November 11th, 2005

Arrivaderci, filma...

What with the release of both a new album by Kate Bush and the recent Tsui Hark epic Seven Swords, I've been thinking a lot lately about why I'm attracted to certain artists (whom I admittedly obsess over), and what those artists have in common. One thing that often seems to be a symptom of genius (this, by the way, is hugely true of my special effects friend Tom Burman, who absolutely IS in the "genius" category) is that the artist does not look back fondly on their older works. Tsui Hark thinks Once Upon a Time in China is not great. Kate Bush calls some of her old work "a load of bollocks". Tom Burman never wanted to create a display in his studio because he can't stand to look at his old work (he did finally relent slightly - there is a small display now in the front office at the Burman Studio).

This, of course, got me thinking of my own early work. And I realized, with some disappointment, that I did not hate my early short stories. Sure, there were some that never sold that I can now see remain justifiably unpublished, but I can truthfully say I'm not embarrassed by any of my published stories.

Then I thought about the movies. Oh Christ.

I hate 'em all. I mean, there are parts of Meet the Hollowheads that are tolerable, and Tornado Warning's not horrible...but I'll never watch any of them again.

Unfortunately, there's one big difference between my dislike of my previous work when compared to Tsui, Kate and Tom: My work didn't make me rich. Sure, the film money got me through some lean times, but after six produced feature films and a dozen cartoon shows, my partner and I still share a small apartment, drive ancient cars, and have to seriously debate every fucking DVD or book or CD or clothing purchase. I'm frankly sick of it.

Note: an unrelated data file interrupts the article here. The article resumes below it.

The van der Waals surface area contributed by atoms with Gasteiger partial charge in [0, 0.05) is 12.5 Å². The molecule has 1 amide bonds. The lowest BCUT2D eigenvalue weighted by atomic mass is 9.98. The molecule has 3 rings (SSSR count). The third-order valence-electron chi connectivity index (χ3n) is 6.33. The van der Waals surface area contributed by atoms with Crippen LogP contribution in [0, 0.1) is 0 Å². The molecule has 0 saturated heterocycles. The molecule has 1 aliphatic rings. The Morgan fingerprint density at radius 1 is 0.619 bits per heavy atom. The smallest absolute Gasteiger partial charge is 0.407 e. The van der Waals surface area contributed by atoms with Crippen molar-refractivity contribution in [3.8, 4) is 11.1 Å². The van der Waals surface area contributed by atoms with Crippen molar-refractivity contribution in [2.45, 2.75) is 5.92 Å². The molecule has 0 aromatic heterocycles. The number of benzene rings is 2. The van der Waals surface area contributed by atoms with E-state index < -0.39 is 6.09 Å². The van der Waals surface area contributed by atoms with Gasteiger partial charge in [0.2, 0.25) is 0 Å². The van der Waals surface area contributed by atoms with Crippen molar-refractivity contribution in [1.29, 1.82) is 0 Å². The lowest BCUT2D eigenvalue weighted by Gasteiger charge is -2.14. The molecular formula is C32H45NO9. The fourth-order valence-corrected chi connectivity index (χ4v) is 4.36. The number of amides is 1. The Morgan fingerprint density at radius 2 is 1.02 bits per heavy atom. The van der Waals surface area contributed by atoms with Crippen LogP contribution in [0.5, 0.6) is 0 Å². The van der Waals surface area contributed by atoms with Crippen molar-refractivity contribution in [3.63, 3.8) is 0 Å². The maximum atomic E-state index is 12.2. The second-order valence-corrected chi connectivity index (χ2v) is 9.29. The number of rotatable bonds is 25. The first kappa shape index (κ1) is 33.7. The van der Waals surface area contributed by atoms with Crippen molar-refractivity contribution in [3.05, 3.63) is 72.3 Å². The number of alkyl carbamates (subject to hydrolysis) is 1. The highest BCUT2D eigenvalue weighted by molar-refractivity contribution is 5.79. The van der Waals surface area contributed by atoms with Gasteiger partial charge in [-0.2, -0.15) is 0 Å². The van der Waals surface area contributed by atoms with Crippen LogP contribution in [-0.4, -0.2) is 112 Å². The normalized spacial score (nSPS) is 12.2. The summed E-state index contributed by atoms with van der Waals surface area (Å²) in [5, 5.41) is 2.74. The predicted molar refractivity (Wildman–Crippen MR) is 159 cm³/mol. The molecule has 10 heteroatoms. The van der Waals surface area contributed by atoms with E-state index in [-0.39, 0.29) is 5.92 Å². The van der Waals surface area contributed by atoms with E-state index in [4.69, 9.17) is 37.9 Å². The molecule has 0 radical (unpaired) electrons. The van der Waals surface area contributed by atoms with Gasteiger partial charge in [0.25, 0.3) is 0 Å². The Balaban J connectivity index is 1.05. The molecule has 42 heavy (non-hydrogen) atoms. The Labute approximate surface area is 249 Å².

On top of it all, I'm having more fun writing this silly novel-in-a-month than I've had with any screenplay in years.

So, here's the deal: No more screenplays. Stick me with a fork, 'cause I'm done. If Kate Bush can reinvent her career at the age of 47, so can I. I'm going to write - and sell, dammit - novels.

Which is not to say, mind you, that I'll turn down film work. If my agents magically receive a visit from Timmy the Work Elf and get me a film gig, I'll take it. If one of those producers in the past who talked about how much they liked something or other actually decides to live up to their word and cough up some dough, great. But no more spec scripts (the ones I have are good, dammit). No more rounds of query letters to agents who I'll never hear from. No more "hey, how ya doin'?" feel-out phone calls. All done. If I'm not making money at this crap, it's not fun, and it's embarrassing to look back on, then fuck it.

Meanwhile, the novel is up to 25,183 words.